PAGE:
Old Davey died a month short of his 99th birthday; his store of stories was endless, he had lived his life in a five mile radius, yet, being born in 1891, he had lived through the whole of modern history. Davey called me “Mister Poulton”, he was sixty-nine years older than me and he called me “Mister.” It seemed daft at the time. Maybe, looking backwards, I can understand. He was comfortable in a world where things and people had a secure place, keeping clergy in their appropriate compartment was part of Davey’s order of things.
There had been much laughter with Davey’s family at the order of service for his funeral. There were more hymns sung at his funeral than he had sung in his life, then perhaps if I had been in Davey’s place I wouldn’t have gone in for much hymn singing either. Church was a place for people in fine clothes, Davey found peace walking his fields with his dog. His funeral was a happy occasion; it was hard to be filled with grief when the deceased had lived for ninety-nine years, all but one month, and had been putting up a new fence with his son three weeks before he died, having shot a rabbit for the last time when he was 94.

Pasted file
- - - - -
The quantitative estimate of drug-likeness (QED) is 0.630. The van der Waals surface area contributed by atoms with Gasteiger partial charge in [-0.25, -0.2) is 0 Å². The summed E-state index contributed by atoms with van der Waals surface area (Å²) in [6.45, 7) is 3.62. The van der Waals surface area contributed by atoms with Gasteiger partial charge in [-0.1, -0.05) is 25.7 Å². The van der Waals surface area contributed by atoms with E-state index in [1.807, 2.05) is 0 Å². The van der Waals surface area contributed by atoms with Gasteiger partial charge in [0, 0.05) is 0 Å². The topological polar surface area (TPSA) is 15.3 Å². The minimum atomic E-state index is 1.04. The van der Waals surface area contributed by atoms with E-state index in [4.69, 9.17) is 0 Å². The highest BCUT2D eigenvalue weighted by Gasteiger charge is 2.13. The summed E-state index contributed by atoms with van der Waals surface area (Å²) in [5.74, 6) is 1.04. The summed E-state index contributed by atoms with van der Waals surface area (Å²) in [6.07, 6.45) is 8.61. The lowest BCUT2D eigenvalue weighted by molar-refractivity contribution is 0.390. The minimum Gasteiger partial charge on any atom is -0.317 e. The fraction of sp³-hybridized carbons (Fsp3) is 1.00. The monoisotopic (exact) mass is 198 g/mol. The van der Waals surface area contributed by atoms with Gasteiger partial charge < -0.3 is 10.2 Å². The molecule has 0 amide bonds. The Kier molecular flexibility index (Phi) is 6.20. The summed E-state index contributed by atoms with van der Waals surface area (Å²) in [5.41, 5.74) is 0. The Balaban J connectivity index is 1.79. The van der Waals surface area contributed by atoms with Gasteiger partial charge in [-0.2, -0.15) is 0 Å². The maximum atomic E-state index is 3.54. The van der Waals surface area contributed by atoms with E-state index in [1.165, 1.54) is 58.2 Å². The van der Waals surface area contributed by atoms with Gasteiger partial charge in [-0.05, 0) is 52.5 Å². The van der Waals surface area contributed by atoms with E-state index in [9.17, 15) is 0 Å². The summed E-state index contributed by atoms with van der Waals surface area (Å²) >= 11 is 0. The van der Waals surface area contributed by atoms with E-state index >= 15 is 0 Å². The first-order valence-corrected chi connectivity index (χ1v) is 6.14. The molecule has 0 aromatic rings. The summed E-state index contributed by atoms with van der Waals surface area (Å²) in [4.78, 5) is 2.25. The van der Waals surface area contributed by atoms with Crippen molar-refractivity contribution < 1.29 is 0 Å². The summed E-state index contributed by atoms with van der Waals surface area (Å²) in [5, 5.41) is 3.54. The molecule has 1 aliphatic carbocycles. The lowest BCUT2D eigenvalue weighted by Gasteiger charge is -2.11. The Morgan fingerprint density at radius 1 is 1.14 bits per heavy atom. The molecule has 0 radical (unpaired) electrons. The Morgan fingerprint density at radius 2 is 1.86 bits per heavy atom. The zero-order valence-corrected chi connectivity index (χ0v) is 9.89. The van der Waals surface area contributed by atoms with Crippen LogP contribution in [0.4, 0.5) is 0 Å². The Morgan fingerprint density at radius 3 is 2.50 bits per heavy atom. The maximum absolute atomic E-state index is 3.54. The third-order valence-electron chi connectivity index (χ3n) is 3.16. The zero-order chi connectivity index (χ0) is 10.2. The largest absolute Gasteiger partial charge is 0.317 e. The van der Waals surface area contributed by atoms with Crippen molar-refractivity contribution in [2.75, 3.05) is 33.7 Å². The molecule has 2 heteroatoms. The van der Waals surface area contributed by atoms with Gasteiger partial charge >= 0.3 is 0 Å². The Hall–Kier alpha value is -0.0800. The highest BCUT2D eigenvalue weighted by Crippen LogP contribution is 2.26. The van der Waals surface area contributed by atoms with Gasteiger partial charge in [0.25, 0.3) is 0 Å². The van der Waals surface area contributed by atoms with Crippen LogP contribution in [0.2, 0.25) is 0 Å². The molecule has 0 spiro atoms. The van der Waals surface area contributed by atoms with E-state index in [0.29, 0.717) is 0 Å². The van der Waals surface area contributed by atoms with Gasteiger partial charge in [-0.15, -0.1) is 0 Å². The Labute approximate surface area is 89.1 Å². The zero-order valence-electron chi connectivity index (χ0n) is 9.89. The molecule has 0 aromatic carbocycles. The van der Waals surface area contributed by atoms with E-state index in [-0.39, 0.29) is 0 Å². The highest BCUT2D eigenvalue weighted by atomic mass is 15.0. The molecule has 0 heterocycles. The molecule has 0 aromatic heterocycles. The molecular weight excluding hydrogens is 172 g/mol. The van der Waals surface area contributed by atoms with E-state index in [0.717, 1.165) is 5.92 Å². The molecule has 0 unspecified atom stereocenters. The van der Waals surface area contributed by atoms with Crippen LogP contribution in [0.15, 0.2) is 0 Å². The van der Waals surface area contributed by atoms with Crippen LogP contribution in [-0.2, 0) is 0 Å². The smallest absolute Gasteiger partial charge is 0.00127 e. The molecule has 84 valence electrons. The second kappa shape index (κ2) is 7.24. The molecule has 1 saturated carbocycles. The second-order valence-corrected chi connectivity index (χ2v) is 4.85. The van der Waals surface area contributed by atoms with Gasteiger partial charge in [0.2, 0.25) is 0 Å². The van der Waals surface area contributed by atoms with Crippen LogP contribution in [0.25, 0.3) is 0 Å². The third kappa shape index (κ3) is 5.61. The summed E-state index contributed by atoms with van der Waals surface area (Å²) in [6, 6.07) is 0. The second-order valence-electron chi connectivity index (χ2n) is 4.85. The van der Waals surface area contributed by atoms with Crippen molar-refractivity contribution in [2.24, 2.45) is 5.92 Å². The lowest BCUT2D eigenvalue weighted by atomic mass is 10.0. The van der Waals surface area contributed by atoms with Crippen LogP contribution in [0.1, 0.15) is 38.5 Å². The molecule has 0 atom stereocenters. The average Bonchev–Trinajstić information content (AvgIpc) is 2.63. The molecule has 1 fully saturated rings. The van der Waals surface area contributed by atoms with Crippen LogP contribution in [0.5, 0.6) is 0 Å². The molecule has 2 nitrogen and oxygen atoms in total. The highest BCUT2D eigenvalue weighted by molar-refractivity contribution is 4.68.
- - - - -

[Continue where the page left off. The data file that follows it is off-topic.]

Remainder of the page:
There had been particular care to pass the name “David” down through the generations. There had been Davey. There was his son, David, who was called Dee, and naturally the grandson on the farm would have been David as well, except there were four granddaughters, so when the first great grandson was born, in the spring of 1992, he was named David. Young David was loved by the three generations that preceded him. He was a fine and healthy boy, who enjoyed being on the farm with his grandparents, he had all the excitement of a small boy.
When David was eighteen months old he fell suddenly and broke a leg, it seemed a strange occurrence, there was no reason for it. Two months later he started showing signs of losing his balance. He was taken for tests which showed an inoperable brain tumour. His great grandmother asked what sort of world it was when, at the age of ninety, she was still fit and well, while her great grandson was so ill, “Mr Poulton, I wish I could change places with him, I would give anything to change places with him.” David died at the age of 21 months—on the day after Christmas in 1993, twenty-five years ago today.
Standing at his graveside that week, there was nothing that could be said, nothing that would dispel the smothering, overwhelming pain all around. No-one has ever explained how old Davey could live through a century, while his great grandson lived less than two years, no-one ever will.